6 best practices to lower chargeback volume

Today, there are many options for how to shop, pay and receive products or services all from the comfort of your own home. But as more consumers flock to eCommerce and online retail, this convenience gives rise to disputes and chargebacks.

A transaction dispute occurs when a customer claims a transaction made through their cardholder account is invalid or the customer has a problem with the goods or services purchased. More often than not, these disputes escalate to a chargeback, where the transaction is reversed and the consumer is automatically refunded their money from the merchant, oftentimes instantaneously and without much say from the seller.

Chargebacks are very costly to businesses and banks, resulting in billions of dollars in lost revenue every year. Many businesses view them as largely unavoidable, simply accepting their chargeback situation as “the cost of doing business” until the sheer volume of claims forces them to act. But at this point, unnecessary damage - both monetary and reputational - is done.

I use the term “unnecessary” because it’s possible to reduce chargeback volume substantially. In fact, the average merchant can reduce chargebacks by 40% or more—provided there is a solid plan, specialised tools, proven experience, and the right tactics.

6 steps to reduce chargebacks

Some of these tools and practices that I’ll explore may eliminate the need for customers to file disputes caused by merchant error or oversight, while others provide the opportunity to prevent disputes from officially escalating to chargebacks. Following these tips and guidelines could help protect businesses’ bottom lines from administration fees, chargeback penalties, and other residual effects that could damage their merchant account and customer standing.

The following steps are designed to provide some immediate relief and keep businesses from breaching chargeback thresholds while they work out their future strategy. Additionally, by following these steps, businesses will be building a solid foundation for a more comprehensive chargeback management strategy that includes both preventing criminal and friendly fraud, as well as contesting illegitimate claims.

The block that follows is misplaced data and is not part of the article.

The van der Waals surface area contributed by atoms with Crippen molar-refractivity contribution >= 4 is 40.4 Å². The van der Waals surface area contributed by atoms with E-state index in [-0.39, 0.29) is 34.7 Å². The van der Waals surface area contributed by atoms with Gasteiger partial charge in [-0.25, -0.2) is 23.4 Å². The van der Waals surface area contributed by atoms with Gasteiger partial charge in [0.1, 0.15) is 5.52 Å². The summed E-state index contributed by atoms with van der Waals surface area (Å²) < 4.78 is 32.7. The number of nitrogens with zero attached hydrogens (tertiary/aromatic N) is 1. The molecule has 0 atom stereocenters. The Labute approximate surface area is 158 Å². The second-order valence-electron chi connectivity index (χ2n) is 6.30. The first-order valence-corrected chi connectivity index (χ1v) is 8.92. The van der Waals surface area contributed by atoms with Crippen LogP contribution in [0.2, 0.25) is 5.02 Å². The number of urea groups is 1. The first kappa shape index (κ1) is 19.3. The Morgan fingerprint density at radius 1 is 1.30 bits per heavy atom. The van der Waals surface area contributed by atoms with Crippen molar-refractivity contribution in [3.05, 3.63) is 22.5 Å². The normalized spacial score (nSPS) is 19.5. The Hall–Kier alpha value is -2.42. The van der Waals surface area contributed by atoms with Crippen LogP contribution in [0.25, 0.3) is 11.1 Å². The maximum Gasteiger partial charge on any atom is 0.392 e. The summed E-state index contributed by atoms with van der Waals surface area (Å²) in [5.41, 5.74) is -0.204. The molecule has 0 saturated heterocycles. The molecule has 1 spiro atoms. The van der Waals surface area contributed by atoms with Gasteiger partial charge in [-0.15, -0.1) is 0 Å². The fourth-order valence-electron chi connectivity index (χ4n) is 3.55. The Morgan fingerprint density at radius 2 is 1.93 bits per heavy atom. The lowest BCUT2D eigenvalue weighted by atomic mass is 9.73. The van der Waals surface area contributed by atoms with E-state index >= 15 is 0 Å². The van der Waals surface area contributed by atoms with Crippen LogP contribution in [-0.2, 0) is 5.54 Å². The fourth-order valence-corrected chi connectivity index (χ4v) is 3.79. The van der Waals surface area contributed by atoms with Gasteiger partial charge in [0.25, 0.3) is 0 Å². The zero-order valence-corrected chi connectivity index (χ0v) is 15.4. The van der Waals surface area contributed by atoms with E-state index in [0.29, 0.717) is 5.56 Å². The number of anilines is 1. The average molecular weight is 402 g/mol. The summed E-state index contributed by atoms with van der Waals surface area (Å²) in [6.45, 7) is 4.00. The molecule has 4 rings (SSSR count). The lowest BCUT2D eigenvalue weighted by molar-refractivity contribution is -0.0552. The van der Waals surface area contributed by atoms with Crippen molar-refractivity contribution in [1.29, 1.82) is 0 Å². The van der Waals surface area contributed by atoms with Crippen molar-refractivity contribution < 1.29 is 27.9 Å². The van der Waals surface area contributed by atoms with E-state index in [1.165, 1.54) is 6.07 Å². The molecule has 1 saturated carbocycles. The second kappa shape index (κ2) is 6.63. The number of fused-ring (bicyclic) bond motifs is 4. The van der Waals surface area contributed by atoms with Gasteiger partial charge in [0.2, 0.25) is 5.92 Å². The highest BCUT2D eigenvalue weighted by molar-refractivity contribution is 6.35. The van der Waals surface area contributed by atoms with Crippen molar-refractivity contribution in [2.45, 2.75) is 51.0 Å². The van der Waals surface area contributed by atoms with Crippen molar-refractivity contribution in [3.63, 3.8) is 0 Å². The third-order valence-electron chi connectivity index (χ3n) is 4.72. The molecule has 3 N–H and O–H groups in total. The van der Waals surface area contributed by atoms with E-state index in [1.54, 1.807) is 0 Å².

Enroll in alerts programmes

Chargeback alerts can serve as immediate stop-gap tools for reducing chargebacks. Alerts programmes provide notifications about pending disputes that will result in chargebacks unless prompt action is taken. Advance knowledge of a pending chargeback means a customer’s concern can be addressed by the merchant before the dispute escalates. Once the matter is appeased, the customer’s complaint is considered resolved, and will not be filed as a chargeback. Although in some cases the revenue and merchandise involved in the transaction may be lost, the chargeback fee and the damage to a company’s chargeback rate will be avoided.

Sign up for network inquiries

Usually, a cardholder calling their bank to question a charge results in a chargeback. However, if enrolled in network enquiry programmes like Verifi Order Insight from Visa and Ethoca Consumer Clarity from Mastercard, these questions can be answered without a chargeback being issued. Network inquiries are tools that allow for real-time communication between sellers and issuers at the time of inquiry.

Automate responses

In most cases, the preference is to refund a customer rather than get hit with a chargeback. Visa’s Rapid Dispute Resolution (RDR) enables this. It’s an automated platform; users can create custom rule sets to automatically refund certain Visa transactions and avoid a chargeback. Merchant-specific parameters dictate which disputes a business would like to automatically accept and refund, without the need for further input.